At the start of our senior year of high school, my friend Anna and I discovered we’d neglected to earn the gym credits required to graduate. In a kind of accelerated recovery process, we were forced to enroll in Weightlifting with half of the Golden Wave, Tupelo High’s middling football team. Our class met daily at 7am and was run by a man called Coach Funk, who wore zip-off track pants and told us on the first day that he’d “loved high school so much he’d never wanted to leave.”
Anna and I managed okay, largely because Coach Funk stationed us at the bench press closest to the exit. Being outside his field of vision, we could mime our way through the warmups and spend the rest of the morning doing the previous night’s homework for classes that, you know, had homework. Could we lift more than a textbook? No, but we got really good at letting commotion melt into white noise. We memorized flash card-Spanish as metal barbells clattered onto concrete floors and Coach Funk jeered at the benchwarmers. We churned out five-paragraph essays on Lord of the Flies as real-life adolescent boys derided each other’s virility all around us.
I can’t say that in my years in Florence I’ve ever been reminded of Coach Funk, weightlifting class, or my onetime ability to tune out grating noises and get work done. Until a recent Friday at 7am. The apartment directly above mine has long been empty and uninhabitable, but that morning, I heard an end-of-the-world thud and an eruption of male voices that gave me Tupelo High gym flashbacks broken up by Florentine expletives. Peering into the hallway, I spotted a grim-looking notice taped by the mailboxes; any document that begins with “Spettabile Condominio”, as you’ll know, always spells trouble. This one announced that a crew was beginning work on installing new plumbing and electricity systems in the apartment upstairs. Expected duration of renovations: 60 days. So, 200, give or take.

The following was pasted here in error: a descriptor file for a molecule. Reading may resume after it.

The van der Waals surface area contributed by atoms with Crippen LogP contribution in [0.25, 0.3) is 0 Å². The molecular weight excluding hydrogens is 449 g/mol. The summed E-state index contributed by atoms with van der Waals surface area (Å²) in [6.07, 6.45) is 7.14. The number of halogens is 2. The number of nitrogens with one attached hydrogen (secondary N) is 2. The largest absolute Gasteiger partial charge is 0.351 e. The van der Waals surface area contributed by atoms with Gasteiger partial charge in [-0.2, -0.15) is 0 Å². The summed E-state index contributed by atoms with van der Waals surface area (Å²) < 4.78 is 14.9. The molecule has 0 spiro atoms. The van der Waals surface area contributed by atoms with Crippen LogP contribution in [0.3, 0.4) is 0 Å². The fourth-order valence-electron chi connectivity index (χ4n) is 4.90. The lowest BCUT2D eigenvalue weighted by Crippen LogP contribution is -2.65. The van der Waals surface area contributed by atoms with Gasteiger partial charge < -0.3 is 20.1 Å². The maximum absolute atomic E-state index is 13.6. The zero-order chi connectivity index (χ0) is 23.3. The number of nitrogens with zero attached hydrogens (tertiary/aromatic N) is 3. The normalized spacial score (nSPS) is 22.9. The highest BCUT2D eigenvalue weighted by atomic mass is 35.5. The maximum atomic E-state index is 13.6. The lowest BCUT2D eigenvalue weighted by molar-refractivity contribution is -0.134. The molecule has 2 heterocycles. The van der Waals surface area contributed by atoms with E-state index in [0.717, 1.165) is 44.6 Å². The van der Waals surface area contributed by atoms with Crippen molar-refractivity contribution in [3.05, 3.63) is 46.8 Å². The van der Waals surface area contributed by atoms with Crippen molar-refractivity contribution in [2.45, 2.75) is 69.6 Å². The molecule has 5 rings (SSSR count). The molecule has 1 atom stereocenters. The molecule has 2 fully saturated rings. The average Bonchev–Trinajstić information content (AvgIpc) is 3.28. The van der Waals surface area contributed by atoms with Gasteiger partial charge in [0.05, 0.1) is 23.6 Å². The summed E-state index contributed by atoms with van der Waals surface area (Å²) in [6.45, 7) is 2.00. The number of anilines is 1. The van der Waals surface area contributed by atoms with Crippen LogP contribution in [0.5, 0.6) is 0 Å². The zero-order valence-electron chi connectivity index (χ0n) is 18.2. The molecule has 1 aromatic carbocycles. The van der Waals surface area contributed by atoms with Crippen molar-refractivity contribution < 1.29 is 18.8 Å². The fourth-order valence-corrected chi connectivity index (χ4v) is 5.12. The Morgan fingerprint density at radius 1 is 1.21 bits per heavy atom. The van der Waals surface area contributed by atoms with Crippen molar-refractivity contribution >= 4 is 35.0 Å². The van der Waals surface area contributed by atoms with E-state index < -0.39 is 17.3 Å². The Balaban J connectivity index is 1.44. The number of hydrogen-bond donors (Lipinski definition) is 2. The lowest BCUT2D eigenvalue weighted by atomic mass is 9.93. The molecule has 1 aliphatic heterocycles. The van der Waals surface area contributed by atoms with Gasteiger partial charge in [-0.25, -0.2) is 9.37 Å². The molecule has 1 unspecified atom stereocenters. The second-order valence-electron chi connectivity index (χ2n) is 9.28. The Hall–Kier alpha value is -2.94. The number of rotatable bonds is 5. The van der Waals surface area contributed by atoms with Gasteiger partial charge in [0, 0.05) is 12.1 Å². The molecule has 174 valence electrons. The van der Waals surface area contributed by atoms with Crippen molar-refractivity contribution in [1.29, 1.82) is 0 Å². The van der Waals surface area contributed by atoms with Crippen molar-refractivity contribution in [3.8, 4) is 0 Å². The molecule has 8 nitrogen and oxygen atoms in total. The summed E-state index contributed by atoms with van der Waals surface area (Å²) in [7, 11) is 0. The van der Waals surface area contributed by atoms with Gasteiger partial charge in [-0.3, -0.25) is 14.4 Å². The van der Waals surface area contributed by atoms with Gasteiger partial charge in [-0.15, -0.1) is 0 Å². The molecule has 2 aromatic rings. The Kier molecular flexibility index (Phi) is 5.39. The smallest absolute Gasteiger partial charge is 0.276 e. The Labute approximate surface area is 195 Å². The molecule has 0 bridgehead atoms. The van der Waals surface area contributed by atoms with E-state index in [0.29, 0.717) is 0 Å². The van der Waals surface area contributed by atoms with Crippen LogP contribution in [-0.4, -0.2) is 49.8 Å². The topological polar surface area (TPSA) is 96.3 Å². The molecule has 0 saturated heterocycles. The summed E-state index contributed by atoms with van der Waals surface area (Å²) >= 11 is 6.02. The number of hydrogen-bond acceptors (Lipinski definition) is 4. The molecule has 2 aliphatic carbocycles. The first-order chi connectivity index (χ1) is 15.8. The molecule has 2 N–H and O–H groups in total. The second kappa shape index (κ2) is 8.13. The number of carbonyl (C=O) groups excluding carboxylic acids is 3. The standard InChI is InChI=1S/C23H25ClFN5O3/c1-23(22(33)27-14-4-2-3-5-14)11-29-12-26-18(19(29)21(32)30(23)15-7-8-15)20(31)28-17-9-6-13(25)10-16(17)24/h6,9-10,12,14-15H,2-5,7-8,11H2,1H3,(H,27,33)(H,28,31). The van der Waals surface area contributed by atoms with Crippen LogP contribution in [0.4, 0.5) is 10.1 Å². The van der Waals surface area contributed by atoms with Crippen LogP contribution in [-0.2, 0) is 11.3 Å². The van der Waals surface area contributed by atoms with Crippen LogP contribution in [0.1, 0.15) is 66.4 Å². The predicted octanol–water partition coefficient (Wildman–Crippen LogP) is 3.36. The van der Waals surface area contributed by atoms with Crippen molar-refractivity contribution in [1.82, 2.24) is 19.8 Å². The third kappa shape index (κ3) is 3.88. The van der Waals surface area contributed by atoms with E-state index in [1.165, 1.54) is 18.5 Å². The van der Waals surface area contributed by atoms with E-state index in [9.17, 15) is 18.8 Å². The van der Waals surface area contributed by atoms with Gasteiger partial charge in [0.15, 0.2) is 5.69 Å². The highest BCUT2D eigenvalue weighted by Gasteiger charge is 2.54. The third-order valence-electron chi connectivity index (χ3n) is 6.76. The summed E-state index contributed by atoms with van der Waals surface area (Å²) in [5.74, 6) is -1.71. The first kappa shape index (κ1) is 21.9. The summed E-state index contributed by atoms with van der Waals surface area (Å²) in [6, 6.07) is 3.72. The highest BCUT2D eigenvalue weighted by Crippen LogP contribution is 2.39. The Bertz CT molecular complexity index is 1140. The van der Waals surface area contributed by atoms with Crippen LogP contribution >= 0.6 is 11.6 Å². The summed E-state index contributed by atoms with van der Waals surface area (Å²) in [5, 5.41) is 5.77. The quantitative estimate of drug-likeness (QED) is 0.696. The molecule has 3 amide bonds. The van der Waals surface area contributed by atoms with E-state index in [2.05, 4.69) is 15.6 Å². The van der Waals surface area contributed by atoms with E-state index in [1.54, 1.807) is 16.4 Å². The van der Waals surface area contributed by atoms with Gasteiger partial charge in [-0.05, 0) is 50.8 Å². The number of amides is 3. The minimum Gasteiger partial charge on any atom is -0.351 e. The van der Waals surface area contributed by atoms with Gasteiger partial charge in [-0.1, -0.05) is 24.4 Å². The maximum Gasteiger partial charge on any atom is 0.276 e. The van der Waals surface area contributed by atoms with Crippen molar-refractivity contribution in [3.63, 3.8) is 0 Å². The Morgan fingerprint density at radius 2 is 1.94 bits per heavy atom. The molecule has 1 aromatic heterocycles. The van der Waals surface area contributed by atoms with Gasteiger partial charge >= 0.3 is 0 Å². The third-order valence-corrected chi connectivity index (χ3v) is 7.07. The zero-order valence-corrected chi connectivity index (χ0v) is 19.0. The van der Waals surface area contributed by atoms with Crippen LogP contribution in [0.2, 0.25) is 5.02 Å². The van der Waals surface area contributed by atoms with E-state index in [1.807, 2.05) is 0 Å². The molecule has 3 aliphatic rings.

The timing is comically bad, as I’ve just begun working from home. Turns out when you make that transition, regular old writer’s block transforms into freelancer’s shock—at how disturbing the quiet can be, how alone with your thoughts you can sometimes feel. Hearing the daily drop-and-drill rituals of this crew of Coach Funk-like Florentines feels like a sure enough pendulum swing. It’s unfortunate I can’t summon the sound-canceling concentration of my 17-year-old self, now that I’m older and my work is harder. But maybe this will be good training, the way weightlifting is supposed to be. I still sit close to the exit for when it gets to be too much.
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